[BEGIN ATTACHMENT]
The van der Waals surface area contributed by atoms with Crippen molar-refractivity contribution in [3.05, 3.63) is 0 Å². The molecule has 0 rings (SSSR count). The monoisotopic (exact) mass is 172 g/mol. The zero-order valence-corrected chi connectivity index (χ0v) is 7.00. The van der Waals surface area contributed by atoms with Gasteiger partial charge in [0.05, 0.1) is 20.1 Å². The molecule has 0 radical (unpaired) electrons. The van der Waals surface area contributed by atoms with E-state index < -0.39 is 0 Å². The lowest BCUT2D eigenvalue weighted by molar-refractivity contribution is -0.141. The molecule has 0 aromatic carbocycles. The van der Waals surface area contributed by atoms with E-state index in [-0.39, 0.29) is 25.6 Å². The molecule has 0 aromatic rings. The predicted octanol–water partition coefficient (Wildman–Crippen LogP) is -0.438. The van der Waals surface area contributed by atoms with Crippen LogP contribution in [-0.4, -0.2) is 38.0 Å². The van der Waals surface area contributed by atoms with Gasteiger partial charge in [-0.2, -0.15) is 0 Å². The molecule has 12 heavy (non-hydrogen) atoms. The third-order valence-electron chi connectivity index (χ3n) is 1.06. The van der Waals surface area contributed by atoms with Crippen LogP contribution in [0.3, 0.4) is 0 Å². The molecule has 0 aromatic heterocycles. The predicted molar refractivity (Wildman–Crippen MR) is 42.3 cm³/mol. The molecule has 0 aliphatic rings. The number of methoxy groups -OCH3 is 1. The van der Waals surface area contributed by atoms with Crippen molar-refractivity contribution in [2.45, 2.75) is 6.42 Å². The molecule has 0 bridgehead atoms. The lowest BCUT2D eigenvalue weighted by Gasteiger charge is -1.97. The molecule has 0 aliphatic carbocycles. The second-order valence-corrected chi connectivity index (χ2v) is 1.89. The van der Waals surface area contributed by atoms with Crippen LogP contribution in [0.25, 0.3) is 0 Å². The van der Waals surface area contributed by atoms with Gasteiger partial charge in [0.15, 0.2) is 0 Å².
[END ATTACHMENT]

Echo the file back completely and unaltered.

The van der Waals surface area contributed by atoms with Crippen molar-refractivity contribution in [3.05, 3.63) is 0 Å². The molecule has 0 rings (SSSR count). The monoisotopic (exact) mass is 172 g/mol. The zero-order valence-corrected chi connectivity index (χ0v) is 7.00. The van der Waals surface area contributed by atoms with Gasteiger partial charge in [0.05, 0.1) is 20.1 Å². The molecule has 0 radical (unpaired) electrons. The van der Waals surface area contributed by atoms with E-state index < -0.39 is 0 Å². The lowest BCUT2D eigenvalue weighted by molar-refractivity contribution is -0.141. The molecule has 0 aromatic carbocycles. The van der Waals surface area contributed by atoms with E-state index in [-0.39, 0.29) is 25.6 Å². The molecule has 0 aromatic rings. The predicted octanol–water partition coefficient (Wildman–Crippen LogP) is -0.438. The van der Waals surface area contributed by atoms with Crippen LogP contribution in [-0.4, -0.2) is 38.0 Å². The van der Waals surface area contributed by atoms with Gasteiger partial charge in [-0.2, -0.15) is 0 Å². The molecule has 12 heavy (non-hydrogen) atoms. The third-order valence-electron chi connectivity index (χ3n) is 1.06. The van der Waals surface area contributed by atoms with Crippen LogP contribution in [0.3, 0.4) is 0 Å². The molecule has 0 aromatic heterocycles. The predicted molar refractivity (Wildman–Crippen MR) is 42.3 cm³/mol. The molecule has 0 aliphatic rings. The number of methoxy groups -OCH3 is 1. The van der Waals surface area contributed by atoms with Crippen molar-refractivity contribution in [2.45, 2.75) is 6.42 Å². The molecule has 0 bridgehead atoms. The lowest BCUT2D eigenvalue weighted by Gasteiger charge is -1.97. The molecule has 0 aliphatic carbocycles. The second-order valence-corrected chi connectivity index (χ2v) is 1.89. The van der Waals surface area contributed by atoms with Crippen LogP contribution in [0.25, 0.3) is 0 Å². The van der Waals surface area contributed by atoms with Gasteiger partial charge in [0.15, 0.2) is 0 Å².